SAFE CAMPING

Some people love the great outdoors and are willing to pitch a tent in the nearest glade and set up a rustic campsite. Other people prefer to camp with all the comforts of home in an RV or trailer. (This is often called “glamping.”) Whatever your preference, being prepared is essential for a safe and successful camping trip.  “Being prepared for emergency situations is critical when people are out in remote areas with limited access to phone service, hospitals and emergency help,” said Don Lauritzen.

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LET YOUR KIDS STOP AND SMELL THE ROSES AT THE ARBORETUM

Are you looking for something that can provide your children a very special opportunity? Something that at the same time will allow them to experience stimulating sensations? The place you seek is right here in Lexington on the campus of the University of Kentucky. The Arboretum is Kentucky’s state botanical garden and includes the Home Demonstration Garden, the Rose Garden and the Fragrance Garden.  Start your exploration with a stop at the Dorotha Smith Oatts Visitor Center, which is open Monday through Friday....

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KEEPING KIDS ACTIVE IN THE SUMMER

Kids these days are heading down the path leading to a sedentary lifestyle, and that makes it important for adults to spark a passion for activity in them. This will keep their bodies, brains and development on track. Summer is the right time to get them moving.

Here are five ways to encourage your kids to live and love an active and healthier lifestyle outdoors.

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spend brushing. Whether you choose an electric or manual toothbrush, dental experts recommend you try not to brush too excessively or too hard. This can abrade enamel. Anything that boosts the beauty of your smile is worth looking into.

In the quest for good dental hygiene, you may find yourself trying to decide between using a manual or an electric toothbrush.


“A hygienist would say everybody should have an electric toothbrush,” said Dr. Patricia Takacs with Beaumont Family Dentistry. “You can’t push it too hard; it does what we can do with our drills; it polishes like we can polish; it can get below the gum line. But I still use manual toothbrushes.”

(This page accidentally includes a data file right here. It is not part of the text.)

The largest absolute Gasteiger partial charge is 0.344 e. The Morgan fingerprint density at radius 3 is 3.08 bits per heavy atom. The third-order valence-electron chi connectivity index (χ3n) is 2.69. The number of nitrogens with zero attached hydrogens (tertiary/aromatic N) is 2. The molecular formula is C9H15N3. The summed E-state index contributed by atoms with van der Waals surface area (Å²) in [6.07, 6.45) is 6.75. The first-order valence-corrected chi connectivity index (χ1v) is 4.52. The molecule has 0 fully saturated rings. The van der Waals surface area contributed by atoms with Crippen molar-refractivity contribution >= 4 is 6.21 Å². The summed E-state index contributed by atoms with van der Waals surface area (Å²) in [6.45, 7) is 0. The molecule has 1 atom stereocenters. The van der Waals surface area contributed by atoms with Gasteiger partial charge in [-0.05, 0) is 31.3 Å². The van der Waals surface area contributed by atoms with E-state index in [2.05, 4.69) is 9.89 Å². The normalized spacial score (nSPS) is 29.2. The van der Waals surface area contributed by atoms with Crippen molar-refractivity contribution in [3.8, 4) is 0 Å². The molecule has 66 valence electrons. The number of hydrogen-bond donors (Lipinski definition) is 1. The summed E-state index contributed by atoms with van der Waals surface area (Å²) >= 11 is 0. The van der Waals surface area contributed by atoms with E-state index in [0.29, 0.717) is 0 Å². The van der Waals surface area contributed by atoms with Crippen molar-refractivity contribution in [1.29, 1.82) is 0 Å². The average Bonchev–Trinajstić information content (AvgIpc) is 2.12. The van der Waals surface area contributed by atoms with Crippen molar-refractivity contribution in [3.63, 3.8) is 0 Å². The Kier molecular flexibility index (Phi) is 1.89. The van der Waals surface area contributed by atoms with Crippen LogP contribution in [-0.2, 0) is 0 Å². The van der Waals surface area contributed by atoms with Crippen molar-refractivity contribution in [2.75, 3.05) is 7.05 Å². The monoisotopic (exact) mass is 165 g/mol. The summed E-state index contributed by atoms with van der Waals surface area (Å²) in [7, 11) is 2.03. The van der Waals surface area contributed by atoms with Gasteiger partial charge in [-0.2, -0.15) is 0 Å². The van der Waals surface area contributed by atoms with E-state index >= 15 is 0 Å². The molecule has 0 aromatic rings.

The American Dental Association (ADA) says manual toothbrushes can be just as effective as powered ones. According to Consumer Reports, a recent study showed electric toothbrushes reduced dental plaque 21 percent more and gingivitis or inflammation of the gums 11 percent more than a manual toothbrush after three months of use. What makes the difference is the brusher. Proper brushing technique is important whether you plug your toothbrush in or use your own power.


Toothbrushes have come a long way from the days when people used twigs stripped of their bark to clean their teeth. The earliest bristle toothbrushes were created in China in the 7th century. The first U.S. patent for a toothbrush was granted to H.N. Wadsworth in 1857. The U.S. Food and Drug Administration classifies toothbrushes as medical devices, but they are generally considered to pose little harm to anyone and are subject to the least amount of regulatory control.   

BRUSH UP ON THE ELECTRIC VS. MANUAL DEBATE

An electric toothbrush can do almost 30,000 strokes per minute, compared to the manual average of 300 to 600 strokes per minute. There are several different types of electric toothbrushes. One type has a rotary brush that moves in a circular motion at 3,000 to 7,500 strokes per minute. Some toothbrush heads move in alternate directions; this is called rotation oscillation. Sonic toothbrushes use a side-to-side motion at about 31,000 brush strokes per minute. An ultrasonic electronic toothbrush has side-to-side motions that create vibrations that dislodge plaque. None of these are more highly touted over the other, so the choice about whether to go manual or electric is strictly up to you. One disadvantage is the cost. A top-quality electric toothbrush can cost up to $100 or more. As with regular toothbrushes, electric toothbrush heads have to be replaced every few months.


If you have trouble physically moving your toothbrush around your mouth – perhaps because you have a touch of arthritis – an electric toothbrush can be a great asset. Children may enjoy using an electric toothbrush that features their favorite cartoon character. Also, an electric device with a timer can help them brush for the recommended two-plus minutes, which isn’t a bad idea for adults, either, since many people underestimate how much time they actually spend

TANYA TYLER

Tanya Tyler is the Editor of Health & Wellness Magazine

more articles by Tanya Tyler